Seasonal Blues

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I know that it’s still fall, but when November arrives and Daylight Savings Time kicks in, it starts to feel more like winter.

The days are shorter now, and it is dark a lot more – in the mornings and at night.

I know that we have all the holiday celebrations to look forward to, but this time of year can be hard for some people.

The shorter days and lack of sunlight can cause seasonal depression, and you don’t have to have ADHD to be affected by it.


As women, we often carry the burden for making the holidays special, so we take on extra work, sleep less, neglect our diet and exercise goals, and just pretty much stress ourselves out.

Because we do have ADHD, we are prone to not only seasonal depression, but depression in general. Remember, ADHD never occurs alone; it always brings a friend or two to the party.

If you find yourself prone to either seasonal depression or depression, there are some things that you can do that might help.

Here is a quick list:

  • Start by talking to your doctor, especially if you think medication might help.
  • Add a vitamin D supplement to your routine. The shorter days mean that we may not be getting enough from the sun, especially if you live in North America or are not outside a lot. Even regular use of sunscreen can lower your body’s ability to absorb vitamin D.
  • If you don’t want to take an anti-depressant, consider St. Johns Wort. It is an herb that some people have found to be effective.
  • Recognize times that are especially difficult for you and then work to minimize them or learn ways to deal with them. My family teases me because sometimes I start playing Christmas music before Halloween, but I do it because it makes me happy.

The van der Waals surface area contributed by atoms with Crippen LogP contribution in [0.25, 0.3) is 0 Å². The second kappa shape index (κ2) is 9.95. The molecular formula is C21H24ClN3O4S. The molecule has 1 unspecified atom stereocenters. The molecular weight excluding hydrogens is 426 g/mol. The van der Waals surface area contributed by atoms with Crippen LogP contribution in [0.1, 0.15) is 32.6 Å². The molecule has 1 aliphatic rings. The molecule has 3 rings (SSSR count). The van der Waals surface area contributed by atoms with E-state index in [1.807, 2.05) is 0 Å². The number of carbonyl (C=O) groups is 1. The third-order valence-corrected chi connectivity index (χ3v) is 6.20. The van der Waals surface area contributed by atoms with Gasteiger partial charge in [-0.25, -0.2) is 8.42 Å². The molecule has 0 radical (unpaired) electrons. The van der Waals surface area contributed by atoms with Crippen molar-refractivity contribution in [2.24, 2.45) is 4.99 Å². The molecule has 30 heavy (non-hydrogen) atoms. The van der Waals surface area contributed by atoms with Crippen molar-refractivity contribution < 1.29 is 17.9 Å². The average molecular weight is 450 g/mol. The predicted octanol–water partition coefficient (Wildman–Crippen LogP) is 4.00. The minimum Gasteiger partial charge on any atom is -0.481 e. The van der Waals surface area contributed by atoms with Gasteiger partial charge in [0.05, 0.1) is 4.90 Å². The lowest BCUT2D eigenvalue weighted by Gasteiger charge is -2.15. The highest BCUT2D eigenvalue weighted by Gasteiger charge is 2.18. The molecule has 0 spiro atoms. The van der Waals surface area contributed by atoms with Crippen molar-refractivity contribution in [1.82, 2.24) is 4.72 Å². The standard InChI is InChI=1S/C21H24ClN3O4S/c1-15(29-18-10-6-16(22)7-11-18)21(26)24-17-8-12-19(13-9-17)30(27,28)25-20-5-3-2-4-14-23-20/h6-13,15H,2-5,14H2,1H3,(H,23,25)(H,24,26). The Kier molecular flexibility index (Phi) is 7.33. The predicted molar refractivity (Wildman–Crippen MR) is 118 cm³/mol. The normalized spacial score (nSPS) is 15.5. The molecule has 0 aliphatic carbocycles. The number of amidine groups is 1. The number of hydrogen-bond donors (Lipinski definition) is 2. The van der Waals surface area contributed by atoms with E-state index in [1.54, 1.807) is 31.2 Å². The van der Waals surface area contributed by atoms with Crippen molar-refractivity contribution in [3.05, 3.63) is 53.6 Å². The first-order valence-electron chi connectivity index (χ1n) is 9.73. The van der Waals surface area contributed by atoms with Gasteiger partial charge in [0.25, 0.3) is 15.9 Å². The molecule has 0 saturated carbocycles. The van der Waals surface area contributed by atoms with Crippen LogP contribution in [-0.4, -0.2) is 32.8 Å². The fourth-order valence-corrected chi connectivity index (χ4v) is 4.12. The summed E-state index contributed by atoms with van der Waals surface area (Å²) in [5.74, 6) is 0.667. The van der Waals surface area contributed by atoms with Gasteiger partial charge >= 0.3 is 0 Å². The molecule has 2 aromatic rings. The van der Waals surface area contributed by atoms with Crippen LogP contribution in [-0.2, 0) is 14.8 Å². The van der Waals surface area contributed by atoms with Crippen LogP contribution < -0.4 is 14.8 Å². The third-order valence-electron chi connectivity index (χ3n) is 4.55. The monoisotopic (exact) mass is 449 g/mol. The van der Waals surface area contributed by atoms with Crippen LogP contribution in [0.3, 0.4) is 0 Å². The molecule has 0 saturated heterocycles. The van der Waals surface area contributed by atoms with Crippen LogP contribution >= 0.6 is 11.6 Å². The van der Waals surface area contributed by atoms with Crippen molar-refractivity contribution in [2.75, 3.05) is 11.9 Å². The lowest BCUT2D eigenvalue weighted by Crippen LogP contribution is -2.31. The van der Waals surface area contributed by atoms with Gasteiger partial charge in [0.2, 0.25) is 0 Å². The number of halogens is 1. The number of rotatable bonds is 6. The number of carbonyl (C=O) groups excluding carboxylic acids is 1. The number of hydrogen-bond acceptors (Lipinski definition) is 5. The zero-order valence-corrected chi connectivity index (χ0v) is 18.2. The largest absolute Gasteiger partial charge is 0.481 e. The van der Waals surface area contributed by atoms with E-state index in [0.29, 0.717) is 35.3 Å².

• Make an effort to get out more. This time of year when the weather might not be so nice, we tend to stay home more often. Try getting out of the house. Meet a friend for coffee, or volunteer an hour or so a week.
  • Exercise. Not only is it good for your body, it’s also good for your ADHD brain and depression. Adding a friend will increase the feel good effectiveness of it.
  • Be sure to get enough sleep, but beware of sleeping too much. Napping your day away can be a sign of depression.
  • Lower expectations and your stress level. Scale back on what you do for the holidays. Consider something different, less stressful on you. Ask for help.
  • Read inspirational and uplifting books. The same for movies; look for positive ones. Try to surround yourself with positive messages everywhere.
  • Try a yoga practice. It can really relax you and make you feel better.
  • Also try meditating. Find a guided meditation or a visual one. Here is one I like:


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Lacy Estelle

Lacy Estelle is the writer of and the Podcast host for An ADD Woman.

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